I am coming to the discussion late too.  I have thoroughly enjoyed reading all of your posts. I am glad to see such a lively discussion about this often misunderstood subject.  It is exciting to hear so many writing in with fairly accurate, up-to-date information.  The word is getting out and that is good news for the industry.  I would like to add a perspective that I did not notice in your discussion.  We as engineers tend to like the science behind the technologies we use but, sometimes it is difficult to consider the business case.  Cost wise the tests per unit can be generally ranked in following order.  DC<AC (including 0.1Hz VLF)<TD< on-line PD<off-line PD.  However, accuracy and value of the test follows nearly the same ranking.  DC<AC<on-line PD<TD<Off-line PD.   I have clients ask me all the time, "What test should I use?."  My answer is question.  What does a failure of a your cable cost, in outage cost, repair cost, political cost, ....  ?  If you can give me a cost figure and the application, I will tell you the best test to use.  The cost of a failure is not something you are likely to ever hear discussed with IEEE, IEC, ICEA, AEIC,  or even little NETA.  Let's keep this simple:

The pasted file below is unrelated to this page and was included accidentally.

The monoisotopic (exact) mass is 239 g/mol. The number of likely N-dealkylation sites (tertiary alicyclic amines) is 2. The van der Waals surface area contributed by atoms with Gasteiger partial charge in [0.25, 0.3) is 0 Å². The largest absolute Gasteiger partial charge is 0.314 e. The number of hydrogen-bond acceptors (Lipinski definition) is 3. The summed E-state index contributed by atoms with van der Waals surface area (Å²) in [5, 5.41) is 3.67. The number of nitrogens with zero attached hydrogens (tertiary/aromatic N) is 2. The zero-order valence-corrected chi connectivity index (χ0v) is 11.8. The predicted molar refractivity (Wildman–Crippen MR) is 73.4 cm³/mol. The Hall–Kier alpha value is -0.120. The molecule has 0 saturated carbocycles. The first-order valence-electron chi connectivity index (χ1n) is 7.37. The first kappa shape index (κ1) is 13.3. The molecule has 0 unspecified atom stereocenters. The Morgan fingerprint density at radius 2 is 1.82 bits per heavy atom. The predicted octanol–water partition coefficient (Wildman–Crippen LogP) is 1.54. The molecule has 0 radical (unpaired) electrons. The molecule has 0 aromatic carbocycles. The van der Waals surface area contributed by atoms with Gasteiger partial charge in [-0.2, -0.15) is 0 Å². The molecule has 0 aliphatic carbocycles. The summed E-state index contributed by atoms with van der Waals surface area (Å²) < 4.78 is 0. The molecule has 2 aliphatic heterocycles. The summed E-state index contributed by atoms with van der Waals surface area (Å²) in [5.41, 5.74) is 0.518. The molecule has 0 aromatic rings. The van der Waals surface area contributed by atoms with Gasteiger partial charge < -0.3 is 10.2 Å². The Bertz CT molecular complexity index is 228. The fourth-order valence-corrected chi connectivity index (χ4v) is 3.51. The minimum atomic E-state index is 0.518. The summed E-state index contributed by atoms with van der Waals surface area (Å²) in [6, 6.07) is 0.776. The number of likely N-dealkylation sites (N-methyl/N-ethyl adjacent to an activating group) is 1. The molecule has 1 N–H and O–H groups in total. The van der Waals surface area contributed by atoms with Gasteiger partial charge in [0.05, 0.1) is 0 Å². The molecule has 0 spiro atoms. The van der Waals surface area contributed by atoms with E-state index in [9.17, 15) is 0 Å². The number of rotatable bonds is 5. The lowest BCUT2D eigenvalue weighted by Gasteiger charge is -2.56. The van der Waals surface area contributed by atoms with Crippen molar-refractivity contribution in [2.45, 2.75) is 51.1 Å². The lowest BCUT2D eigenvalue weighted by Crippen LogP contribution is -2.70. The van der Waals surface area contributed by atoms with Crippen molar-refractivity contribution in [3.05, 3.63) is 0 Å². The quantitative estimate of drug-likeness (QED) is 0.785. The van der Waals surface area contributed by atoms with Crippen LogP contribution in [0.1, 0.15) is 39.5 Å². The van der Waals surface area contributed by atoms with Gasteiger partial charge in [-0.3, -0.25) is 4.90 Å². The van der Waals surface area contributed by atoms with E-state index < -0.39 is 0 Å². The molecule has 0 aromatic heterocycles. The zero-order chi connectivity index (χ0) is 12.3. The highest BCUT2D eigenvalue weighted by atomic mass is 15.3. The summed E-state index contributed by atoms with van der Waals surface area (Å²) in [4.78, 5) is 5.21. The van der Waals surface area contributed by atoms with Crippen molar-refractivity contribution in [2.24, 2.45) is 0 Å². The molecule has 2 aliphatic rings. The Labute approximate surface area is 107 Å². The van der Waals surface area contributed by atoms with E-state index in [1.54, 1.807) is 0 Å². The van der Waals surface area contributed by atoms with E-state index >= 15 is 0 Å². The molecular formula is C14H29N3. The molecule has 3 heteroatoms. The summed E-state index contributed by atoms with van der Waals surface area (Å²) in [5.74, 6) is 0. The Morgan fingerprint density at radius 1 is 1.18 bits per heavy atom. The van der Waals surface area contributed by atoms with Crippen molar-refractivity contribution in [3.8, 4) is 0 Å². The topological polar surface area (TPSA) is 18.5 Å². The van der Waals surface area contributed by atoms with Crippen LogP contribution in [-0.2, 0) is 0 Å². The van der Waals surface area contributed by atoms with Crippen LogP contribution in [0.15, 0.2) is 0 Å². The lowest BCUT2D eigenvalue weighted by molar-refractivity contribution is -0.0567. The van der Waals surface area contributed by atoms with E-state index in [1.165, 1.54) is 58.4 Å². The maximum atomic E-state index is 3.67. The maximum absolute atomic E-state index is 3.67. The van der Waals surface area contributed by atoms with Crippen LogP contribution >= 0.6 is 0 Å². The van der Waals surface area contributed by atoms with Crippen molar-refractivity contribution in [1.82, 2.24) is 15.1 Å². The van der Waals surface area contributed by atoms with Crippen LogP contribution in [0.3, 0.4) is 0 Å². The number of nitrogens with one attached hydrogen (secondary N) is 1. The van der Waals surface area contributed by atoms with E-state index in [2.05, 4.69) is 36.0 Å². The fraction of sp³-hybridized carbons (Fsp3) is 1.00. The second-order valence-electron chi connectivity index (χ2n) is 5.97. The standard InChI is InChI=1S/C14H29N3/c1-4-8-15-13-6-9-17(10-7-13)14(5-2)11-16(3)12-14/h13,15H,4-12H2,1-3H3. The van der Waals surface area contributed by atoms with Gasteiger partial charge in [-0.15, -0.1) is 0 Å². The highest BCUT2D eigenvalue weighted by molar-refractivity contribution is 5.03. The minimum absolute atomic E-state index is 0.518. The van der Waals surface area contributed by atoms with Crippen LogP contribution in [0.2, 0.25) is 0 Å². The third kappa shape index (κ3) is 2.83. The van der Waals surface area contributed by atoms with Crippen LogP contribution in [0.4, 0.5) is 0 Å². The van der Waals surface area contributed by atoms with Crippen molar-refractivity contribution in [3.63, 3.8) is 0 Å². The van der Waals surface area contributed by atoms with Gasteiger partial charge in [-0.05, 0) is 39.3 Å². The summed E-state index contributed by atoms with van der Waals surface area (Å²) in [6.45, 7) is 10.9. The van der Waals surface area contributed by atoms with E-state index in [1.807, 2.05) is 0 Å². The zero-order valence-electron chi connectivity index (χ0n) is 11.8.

New cable with a potential failure cost  <$10k,
I recommend DC megger  or a VLF <operating voltage for few seconds to make sure someone didn't leave the grounds on the other end and turn it on

New cable with a potential failure cost  >$25k
Repeat the factory PD test (50/60Hz off-line PD test) to locate any workmanship errors while the installer is on site and require them to repair the system as necessary and learn from their mistakes.

A few (<10) aged cables (>30yrs) with a potential failure cost < $10k ea
I don't recommend any testing.  If you own a TD set you can take a look at them to help get some kind of prioritization information but keep in mind the significant potential for measurement error. Replace cables as funds become available